Dreams during REM sleep are typically more vivid, fantastical, and/or bizarre even though they may involve elements of waking life.
REM sleep is not distributed evenly through the night. The majority of REM sleep happens during the second half of a normal sleep period, which means that dreaming tends to be concentrated in the hours before waking up.
Studies have revealed diverse types of dream content, but some typical characteristics of dreaming include, that it has a first-person perspective and is involuntary.
Why humans dream remains one of behavioral science’s great unanswered questions.
In most cases, dreams don’t affect sleep. Dreaming is part of healthy sleep and is generally considered to be completely normal and without any negative effects on sleep.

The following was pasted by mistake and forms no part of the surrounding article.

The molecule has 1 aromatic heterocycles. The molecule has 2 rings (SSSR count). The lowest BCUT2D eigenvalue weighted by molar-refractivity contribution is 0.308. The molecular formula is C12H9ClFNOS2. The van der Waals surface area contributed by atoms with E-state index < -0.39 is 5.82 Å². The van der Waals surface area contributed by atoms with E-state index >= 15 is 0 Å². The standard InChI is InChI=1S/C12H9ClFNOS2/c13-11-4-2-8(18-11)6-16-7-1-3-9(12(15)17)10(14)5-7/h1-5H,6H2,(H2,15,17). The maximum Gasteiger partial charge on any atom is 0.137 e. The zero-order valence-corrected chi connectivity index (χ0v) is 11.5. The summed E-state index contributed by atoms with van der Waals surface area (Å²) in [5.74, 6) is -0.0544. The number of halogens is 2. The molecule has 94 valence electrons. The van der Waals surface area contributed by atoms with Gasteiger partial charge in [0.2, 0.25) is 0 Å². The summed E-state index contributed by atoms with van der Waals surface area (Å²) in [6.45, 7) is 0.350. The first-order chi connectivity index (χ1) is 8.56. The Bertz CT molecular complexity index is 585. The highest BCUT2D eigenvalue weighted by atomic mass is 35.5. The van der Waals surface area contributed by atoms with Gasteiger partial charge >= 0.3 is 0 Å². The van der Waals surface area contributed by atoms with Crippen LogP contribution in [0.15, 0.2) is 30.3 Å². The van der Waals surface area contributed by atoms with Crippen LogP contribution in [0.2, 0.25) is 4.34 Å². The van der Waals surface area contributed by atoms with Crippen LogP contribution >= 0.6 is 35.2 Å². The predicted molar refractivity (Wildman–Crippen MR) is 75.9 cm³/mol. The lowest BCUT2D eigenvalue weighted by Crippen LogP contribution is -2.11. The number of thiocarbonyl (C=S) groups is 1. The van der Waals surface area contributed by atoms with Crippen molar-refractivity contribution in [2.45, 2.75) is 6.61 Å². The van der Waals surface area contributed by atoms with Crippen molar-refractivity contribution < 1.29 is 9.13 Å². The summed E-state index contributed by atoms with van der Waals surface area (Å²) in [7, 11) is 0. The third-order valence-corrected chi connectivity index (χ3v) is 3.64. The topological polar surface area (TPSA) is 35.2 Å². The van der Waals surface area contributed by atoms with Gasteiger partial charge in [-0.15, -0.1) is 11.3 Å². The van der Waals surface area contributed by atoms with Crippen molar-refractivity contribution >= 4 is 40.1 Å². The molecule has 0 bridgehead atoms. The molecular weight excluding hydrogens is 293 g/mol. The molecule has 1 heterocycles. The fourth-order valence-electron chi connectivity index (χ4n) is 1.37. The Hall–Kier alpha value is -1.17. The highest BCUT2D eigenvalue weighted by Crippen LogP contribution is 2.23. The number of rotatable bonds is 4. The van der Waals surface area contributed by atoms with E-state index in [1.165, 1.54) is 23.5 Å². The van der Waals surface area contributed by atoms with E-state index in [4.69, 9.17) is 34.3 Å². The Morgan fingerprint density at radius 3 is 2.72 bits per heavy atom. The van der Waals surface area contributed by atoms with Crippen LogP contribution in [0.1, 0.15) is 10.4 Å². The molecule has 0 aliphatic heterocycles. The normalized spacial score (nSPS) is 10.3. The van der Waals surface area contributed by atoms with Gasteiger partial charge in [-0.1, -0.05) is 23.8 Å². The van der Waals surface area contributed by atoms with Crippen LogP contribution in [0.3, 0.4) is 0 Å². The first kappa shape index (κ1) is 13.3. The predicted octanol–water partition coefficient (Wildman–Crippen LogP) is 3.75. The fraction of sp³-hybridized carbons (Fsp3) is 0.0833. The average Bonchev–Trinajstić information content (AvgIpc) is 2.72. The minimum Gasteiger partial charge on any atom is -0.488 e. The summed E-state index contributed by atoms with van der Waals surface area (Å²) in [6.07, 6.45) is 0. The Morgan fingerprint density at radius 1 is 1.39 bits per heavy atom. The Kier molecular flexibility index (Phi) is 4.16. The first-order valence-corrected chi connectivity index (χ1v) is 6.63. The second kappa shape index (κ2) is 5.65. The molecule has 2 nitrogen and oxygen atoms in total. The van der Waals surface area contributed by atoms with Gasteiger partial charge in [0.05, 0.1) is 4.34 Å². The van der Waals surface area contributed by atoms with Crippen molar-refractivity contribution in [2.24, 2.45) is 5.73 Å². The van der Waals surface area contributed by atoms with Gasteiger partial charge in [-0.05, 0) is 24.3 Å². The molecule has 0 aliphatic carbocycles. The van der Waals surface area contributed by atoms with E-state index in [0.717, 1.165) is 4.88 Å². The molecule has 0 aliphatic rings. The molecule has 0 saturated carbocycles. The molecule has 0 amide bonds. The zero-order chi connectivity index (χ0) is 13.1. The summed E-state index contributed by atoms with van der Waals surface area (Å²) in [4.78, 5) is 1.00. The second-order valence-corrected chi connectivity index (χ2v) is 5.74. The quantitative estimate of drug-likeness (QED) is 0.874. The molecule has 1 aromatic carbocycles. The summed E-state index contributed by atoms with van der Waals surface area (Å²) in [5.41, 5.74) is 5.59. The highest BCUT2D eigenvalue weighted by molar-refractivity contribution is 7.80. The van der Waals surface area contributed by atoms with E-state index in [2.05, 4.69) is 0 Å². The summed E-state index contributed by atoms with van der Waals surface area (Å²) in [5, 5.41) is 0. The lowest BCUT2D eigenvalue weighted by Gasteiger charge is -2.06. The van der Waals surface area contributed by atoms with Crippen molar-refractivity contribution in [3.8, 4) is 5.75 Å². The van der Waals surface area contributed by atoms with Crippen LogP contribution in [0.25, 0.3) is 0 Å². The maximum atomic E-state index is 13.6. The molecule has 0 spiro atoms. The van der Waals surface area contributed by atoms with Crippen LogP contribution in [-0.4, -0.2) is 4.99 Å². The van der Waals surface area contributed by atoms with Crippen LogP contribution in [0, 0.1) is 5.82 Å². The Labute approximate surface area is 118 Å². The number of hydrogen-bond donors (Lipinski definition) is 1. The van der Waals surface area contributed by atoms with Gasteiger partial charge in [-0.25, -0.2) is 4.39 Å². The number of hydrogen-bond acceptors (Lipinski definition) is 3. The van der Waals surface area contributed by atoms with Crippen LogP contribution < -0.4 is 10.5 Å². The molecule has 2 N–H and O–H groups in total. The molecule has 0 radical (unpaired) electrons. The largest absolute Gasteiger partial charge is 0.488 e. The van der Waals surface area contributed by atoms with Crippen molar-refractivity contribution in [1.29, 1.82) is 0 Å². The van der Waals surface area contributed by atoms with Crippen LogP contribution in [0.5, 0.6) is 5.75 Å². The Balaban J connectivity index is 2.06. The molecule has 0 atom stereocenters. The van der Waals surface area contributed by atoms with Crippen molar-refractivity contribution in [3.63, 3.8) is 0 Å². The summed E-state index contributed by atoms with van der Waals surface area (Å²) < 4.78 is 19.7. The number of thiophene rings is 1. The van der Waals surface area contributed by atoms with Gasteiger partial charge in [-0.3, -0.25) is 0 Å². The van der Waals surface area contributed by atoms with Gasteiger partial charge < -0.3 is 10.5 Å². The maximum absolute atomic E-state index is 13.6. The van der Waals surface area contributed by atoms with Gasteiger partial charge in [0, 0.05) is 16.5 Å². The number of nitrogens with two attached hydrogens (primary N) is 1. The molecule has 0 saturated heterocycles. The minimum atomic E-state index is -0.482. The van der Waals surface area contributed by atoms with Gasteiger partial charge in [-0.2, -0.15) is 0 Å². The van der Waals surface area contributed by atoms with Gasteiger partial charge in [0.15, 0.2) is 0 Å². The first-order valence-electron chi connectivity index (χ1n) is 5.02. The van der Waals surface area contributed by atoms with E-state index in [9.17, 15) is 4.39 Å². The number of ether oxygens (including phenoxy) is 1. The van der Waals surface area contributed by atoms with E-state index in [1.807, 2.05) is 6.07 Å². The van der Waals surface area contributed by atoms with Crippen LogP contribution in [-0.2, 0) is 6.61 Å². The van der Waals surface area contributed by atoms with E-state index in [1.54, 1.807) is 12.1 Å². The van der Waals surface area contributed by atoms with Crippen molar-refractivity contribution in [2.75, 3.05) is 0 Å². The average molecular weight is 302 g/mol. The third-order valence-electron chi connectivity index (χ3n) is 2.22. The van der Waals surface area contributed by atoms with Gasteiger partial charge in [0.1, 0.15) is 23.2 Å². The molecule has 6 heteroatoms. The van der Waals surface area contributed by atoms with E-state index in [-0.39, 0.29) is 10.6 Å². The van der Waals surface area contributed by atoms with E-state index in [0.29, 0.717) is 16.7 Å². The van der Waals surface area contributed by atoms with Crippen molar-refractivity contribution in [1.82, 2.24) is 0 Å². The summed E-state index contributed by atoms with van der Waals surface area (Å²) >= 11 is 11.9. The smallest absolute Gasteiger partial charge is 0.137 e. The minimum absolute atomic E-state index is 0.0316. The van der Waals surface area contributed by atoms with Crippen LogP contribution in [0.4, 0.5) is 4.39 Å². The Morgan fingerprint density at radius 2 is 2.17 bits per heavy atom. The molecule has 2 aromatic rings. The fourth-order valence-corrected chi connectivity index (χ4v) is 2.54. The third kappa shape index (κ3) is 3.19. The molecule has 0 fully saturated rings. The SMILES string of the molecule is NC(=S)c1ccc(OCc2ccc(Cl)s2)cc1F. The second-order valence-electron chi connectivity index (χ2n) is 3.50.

WHAT DREAMS MEAN
Dreams are the stories the brain tells during the REM stage of sleep. People typically have multiple dreams each night, that grow longer as sleep draws to a close.
Many dreams typically involve elements from waking life, such as known people or familiar locations, but they also often have a fantastical feel. People may live out scenarios that would never be possible in real life, although they aren’t always positive.
People have always tried to figure out the meaning of their dreams, but dream interpretation as a field of psychological study emerged in 1899, when Sigmund Freud published ‘The Interpretation of Dreams’.
How to interpret dreams, and whether they have meaning at all, are matters of considerable controversy.
While some psychologists have argued that dreams provide insight into a person’s psyche or everyday life. Others find their content to be too inconsistent or bewildering to deliver any reliable meaning.